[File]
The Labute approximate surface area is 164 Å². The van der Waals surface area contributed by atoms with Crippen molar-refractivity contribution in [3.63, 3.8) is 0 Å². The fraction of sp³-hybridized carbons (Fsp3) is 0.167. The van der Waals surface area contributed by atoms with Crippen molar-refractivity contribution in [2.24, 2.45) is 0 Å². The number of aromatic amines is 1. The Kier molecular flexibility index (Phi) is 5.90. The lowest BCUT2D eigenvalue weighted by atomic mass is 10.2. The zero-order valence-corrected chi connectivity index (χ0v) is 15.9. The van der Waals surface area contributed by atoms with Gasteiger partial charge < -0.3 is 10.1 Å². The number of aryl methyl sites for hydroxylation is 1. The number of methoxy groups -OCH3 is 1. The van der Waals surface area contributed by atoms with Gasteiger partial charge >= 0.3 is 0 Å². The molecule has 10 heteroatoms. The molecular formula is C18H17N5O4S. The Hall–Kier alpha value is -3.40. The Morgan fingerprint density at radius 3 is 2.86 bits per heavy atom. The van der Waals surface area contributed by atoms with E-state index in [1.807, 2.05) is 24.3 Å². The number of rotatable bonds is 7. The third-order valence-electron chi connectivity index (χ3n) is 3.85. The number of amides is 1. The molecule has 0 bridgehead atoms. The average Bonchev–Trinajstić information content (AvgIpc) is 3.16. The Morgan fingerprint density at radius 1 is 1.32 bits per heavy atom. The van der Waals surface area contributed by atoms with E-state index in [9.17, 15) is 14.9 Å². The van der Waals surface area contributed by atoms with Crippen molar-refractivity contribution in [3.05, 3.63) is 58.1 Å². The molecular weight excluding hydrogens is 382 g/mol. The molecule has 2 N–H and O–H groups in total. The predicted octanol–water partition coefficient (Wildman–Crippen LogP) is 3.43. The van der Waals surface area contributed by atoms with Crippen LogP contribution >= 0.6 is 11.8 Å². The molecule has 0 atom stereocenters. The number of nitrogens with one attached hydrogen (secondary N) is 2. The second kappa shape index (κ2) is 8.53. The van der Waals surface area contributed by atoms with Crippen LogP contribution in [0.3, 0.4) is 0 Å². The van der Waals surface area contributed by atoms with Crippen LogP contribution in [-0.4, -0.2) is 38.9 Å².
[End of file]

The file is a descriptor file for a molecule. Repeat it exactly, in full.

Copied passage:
The Labute approximate surface area is 164 Å². The van der Waals surface area contributed by atoms with Crippen molar-refractivity contribution in [3.63, 3.8) is 0 Å². The fraction of sp³-hybridized carbons (Fsp3) is 0.167. The van der Waals surface area contributed by atoms with Crippen molar-refractivity contribution in [2.24, 2.45) is 0 Å². The number of aromatic amines is 1. The Kier molecular flexibility index (Phi) is 5.90. The lowest BCUT2D eigenvalue weighted by atomic mass is 10.2. The zero-order valence-corrected chi connectivity index (χ0v) is 15.9. The van der Waals surface area contributed by atoms with Gasteiger partial charge < -0.3 is 10.1 Å². The number of aryl methyl sites for hydroxylation is 1. The number of methoxy groups -OCH3 is 1. The van der Waals surface area contributed by atoms with Gasteiger partial charge >= 0.3 is 0 Å². The molecule has 10 heteroatoms. The molecular formula is C18H17N5O4S. The Hall–Kier alpha value is -3.40. The Morgan fingerprint density at radius 3 is 2.86 bits per heavy atom. The van der Waals surface area contributed by atoms with E-state index in [1.807, 2.05) is 24.3 Å². The number of rotatable bonds is 7. The third-order valence-electron chi connectivity index (χ3n) is 3.85. The number of amides is 1. The molecule has 0 bridgehead atoms. The average Bonchev–Trinajstić information content (AvgIpc) is 3.16. The Morgan fingerprint density at radius 1 is 1.32 bits per heavy atom. The van der Waals surface area contributed by atoms with E-state index in [9.17, 15) is 14.9 Å². The van der Waals surface area contributed by atoms with Crippen molar-refractivity contribution in [3.05, 3.63) is 58.1 Å². The molecular weight excluding hydrogens is 382 g/mol. The molecule has 2 N–H and O–H groups in total. The predicted octanol–water partition coefficient (Wildman–Crippen LogP) is 3.43. The van der Waals surface area contributed by atoms with Crippen LogP contribution >= 0.6 is 11.8 Å². The molecule has 0 atom stereocenters. The number of nitrogens with one attached hydrogen (secondary N) is 2. The second kappa shape index (κ2) is 8.53. The van der Waals surface area contributed by atoms with Crippen LogP contribution in [0.3, 0.4) is 0 Å². The van der Waals surface area contributed by atoms with Crippen LogP contribution in [-0.4, -0.2) is 38.9 Å².